Here’s how the game is played: hosts Derek Gaines and David Magidoff engage random pedestrians in New York City in a series of unique (to say the least) trivia and physical challenges and stunts for “low-budget” cash prizes. That’s about it. It’s as simple as that. Upon watching the first episode of MTV’s latest game show, two shows came to mind: Fuse’s Billy On The Street and the network’s comedic hidden camera series Money From Strangers.
Broke-Ass Game Show has the spontaneity of Billy On The Street combined with the mischievousness and general insanity of Money From Strangers, the latter being humorously exemplified by the “Hot Lava” mini game where a contestant had to make their way from one end of the aisle to the other without touching the floor. Comedians Gaines and Magidoff host the series well with their easy-going and good-natured personalities and show great resiliency whenever they are rudely rejected by pedestrians or (at least in the case in the first episode) by police officers. The other factor that makes this game show mildly entertaining are the short comedic, impromptu bits between games including the duo observing and ridiculously lip-syncing over a couple’s conversation from afar and bribing a pizza delivery man to snack on someone else’s order.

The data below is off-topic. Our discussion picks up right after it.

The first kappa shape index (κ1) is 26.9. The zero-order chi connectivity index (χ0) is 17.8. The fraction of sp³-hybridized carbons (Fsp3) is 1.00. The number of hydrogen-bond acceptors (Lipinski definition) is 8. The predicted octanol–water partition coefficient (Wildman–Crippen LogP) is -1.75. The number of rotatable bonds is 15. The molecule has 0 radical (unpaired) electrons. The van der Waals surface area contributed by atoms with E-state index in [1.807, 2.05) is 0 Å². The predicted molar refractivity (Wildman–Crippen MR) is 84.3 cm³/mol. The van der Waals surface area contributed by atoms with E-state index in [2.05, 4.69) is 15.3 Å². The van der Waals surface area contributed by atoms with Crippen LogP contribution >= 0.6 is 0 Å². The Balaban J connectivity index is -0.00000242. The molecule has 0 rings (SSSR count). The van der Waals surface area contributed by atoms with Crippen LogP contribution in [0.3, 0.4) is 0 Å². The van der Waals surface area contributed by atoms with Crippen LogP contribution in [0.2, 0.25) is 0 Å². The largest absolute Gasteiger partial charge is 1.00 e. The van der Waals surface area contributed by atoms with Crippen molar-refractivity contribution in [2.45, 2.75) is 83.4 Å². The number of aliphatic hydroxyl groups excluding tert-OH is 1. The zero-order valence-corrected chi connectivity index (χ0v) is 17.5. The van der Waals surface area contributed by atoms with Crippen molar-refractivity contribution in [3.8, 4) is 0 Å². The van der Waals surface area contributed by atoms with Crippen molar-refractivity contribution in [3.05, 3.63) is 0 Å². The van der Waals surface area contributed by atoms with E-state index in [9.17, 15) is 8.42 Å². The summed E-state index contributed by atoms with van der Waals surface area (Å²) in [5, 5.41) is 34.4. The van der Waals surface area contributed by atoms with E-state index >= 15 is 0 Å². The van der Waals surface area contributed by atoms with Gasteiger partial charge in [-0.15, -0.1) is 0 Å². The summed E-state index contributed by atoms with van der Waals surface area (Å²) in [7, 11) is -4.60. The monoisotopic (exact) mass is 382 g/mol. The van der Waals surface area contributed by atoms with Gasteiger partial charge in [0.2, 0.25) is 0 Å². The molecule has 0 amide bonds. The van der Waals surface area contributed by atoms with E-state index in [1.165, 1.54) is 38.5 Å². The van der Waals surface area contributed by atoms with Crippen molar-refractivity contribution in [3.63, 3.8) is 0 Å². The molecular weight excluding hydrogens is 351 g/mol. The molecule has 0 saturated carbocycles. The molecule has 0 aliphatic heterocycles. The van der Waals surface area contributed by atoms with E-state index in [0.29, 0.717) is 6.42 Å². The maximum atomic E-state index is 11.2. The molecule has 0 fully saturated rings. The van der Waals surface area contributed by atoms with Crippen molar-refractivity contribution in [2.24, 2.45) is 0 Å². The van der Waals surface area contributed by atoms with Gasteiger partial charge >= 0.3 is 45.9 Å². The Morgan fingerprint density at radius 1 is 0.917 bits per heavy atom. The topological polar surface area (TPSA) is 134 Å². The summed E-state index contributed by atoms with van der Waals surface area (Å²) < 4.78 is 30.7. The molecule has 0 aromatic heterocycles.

Overall, when it comes to MTV shows nowadays, especially game shows, you’ll never know what to expect and Broke-Ass Game Show successfully emulates that concept. Broke Ass Game Show’s loose, “anything-goes” man-on-the-street format makes the show nearly as entertaining to watch as Money From Strangers. This is a good game show excellently developed for today’s millennial generation with topical, pop culture games like the “twerk-off” stunt involving scantily-clad construction workers, hilariously obscene games like the “Times Swear” Family Feud–esqe game and amusingly awkward games like “Snug Dealer”. As entertaining as this show is and although it’s a bit too early to accurately predict the show’s longevity on the former music-exclusive network, I can envision this show being one-and-done on MTV. On its premiere night working the late-night shift airing at 11:00pm EST, the show averaged a dismal 750,000 viewers. Not a very good start for the rookie game show. But, we’ll see how the series progresses in the later months.